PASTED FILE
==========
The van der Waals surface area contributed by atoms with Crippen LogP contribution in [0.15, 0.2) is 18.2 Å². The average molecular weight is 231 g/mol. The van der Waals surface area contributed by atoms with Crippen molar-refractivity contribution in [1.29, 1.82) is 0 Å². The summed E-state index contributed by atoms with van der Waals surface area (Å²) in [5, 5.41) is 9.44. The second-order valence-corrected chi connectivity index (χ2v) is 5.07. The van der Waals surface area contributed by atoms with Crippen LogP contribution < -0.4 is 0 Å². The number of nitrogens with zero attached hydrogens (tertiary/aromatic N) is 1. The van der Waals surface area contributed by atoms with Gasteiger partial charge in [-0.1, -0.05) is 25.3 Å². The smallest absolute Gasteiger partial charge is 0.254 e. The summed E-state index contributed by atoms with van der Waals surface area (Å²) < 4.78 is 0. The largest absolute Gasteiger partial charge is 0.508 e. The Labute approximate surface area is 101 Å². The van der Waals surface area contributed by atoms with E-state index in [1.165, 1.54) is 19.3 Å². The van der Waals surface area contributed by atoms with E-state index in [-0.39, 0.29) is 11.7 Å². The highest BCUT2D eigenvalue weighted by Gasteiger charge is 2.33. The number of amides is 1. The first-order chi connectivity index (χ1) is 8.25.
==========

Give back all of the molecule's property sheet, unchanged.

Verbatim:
The van der Waals surface area contributed by atoms with Crippen LogP contribution in [0.15, 0.2) is 18.2 Å². The average molecular weight is 231 g/mol. The van der Waals surface area contributed by atoms with Crippen molar-refractivity contribution in [1.29, 1.82) is 0 Å². The summed E-state index contributed by atoms with van der Waals surface area (Å²) in [5, 5.41) is 9.44. The second-order valence-corrected chi connectivity index (χ2v) is 5.07. The van der Waals surface area contributed by atoms with Crippen LogP contribution < -0.4 is 0 Å². The number of nitrogens with zero attached hydrogens (tertiary/aromatic N) is 1. The van der Waals surface area contributed by atoms with Gasteiger partial charge in [-0.1, -0.05) is 25.3 Å². The smallest absolute Gasteiger partial charge is 0.254 e. The summed E-state index contributed by atoms with van der Waals surface area (Å²) < 4.78 is 0. The largest absolute Gasteiger partial charge is 0.508 e. The Labute approximate surface area is 101 Å². The van der Waals surface area contributed by atoms with E-state index in [1.165, 1.54) is 19.3 Å². The van der Waals surface area contributed by atoms with E-state index in [-0.39, 0.29) is 11.7 Å². The highest BCUT2D eigenvalue weighted by Gasteiger charge is 2.33. The number of amides is 1. The first-order chi connectivity index (χ1) is 8.25.